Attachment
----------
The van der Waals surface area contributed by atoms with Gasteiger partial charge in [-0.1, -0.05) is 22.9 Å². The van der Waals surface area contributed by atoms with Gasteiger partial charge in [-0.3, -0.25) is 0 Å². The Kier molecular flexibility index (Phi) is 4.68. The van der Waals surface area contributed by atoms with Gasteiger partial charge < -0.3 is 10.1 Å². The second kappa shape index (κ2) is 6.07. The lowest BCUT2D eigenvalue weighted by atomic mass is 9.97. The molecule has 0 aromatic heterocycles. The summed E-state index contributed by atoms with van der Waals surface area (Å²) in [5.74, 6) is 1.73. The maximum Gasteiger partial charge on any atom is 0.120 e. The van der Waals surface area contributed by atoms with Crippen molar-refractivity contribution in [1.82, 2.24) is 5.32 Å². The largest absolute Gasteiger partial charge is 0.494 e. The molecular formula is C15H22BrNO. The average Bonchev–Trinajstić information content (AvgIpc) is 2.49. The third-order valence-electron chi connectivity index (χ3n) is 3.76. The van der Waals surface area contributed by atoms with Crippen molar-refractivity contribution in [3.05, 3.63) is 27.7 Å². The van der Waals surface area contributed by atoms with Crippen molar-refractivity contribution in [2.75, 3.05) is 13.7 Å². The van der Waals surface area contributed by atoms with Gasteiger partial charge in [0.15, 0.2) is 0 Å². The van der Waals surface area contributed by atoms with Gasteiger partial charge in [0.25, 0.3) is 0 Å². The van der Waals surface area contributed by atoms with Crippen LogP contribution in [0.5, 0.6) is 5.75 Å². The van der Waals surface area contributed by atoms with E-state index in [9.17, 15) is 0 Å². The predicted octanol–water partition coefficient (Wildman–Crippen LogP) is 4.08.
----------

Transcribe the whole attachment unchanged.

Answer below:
The van der Waals surface area contributed by atoms with Gasteiger partial charge in [-0.1, -0.05) is 22.9 Å². The van der Waals surface area contributed by atoms with Gasteiger partial charge in [-0.3, -0.25) is 0 Å². The Kier molecular flexibility index (Phi) is 4.68. The van der Waals surface area contributed by atoms with Gasteiger partial charge < -0.3 is 10.1 Å². The second kappa shape index (κ2) is 6.07. The lowest BCUT2D eigenvalue weighted by atomic mass is 9.97. The molecule has 0 aromatic heterocycles. The summed E-state index contributed by atoms with van der Waals surface area (Å²) in [5.74, 6) is 1.73. The maximum Gasteiger partial charge on any atom is 0.120 e. The van der Waals surface area contributed by atoms with Crippen molar-refractivity contribution in [1.82, 2.24) is 5.32 Å². The largest absolute Gasteiger partial charge is 0.494 e. The molecular formula is C15H22BrNO. The average Bonchev–Trinajstić information content (AvgIpc) is 2.49. The third-order valence-electron chi connectivity index (χ3n) is 3.76. The van der Waals surface area contributed by atoms with Crippen molar-refractivity contribution in [3.05, 3.63) is 27.7 Å². The van der Waals surface area contributed by atoms with Crippen molar-refractivity contribution in [2.75, 3.05) is 13.7 Å². The van der Waals surface area contributed by atoms with Gasteiger partial charge in [0.15, 0.2) is 0 Å². The van der Waals surface area contributed by atoms with Gasteiger partial charge in [0.25, 0.3) is 0 Å². The van der Waals surface area contributed by atoms with Crippen LogP contribution in [0.5, 0.6) is 5.75 Å². The van der Waals surface area contributed by atoms with E-state index in [9.17, 15) is 0 Å². The predicted octanol–water partition coefficient (Wildman–Crippen LogP) is 4.08.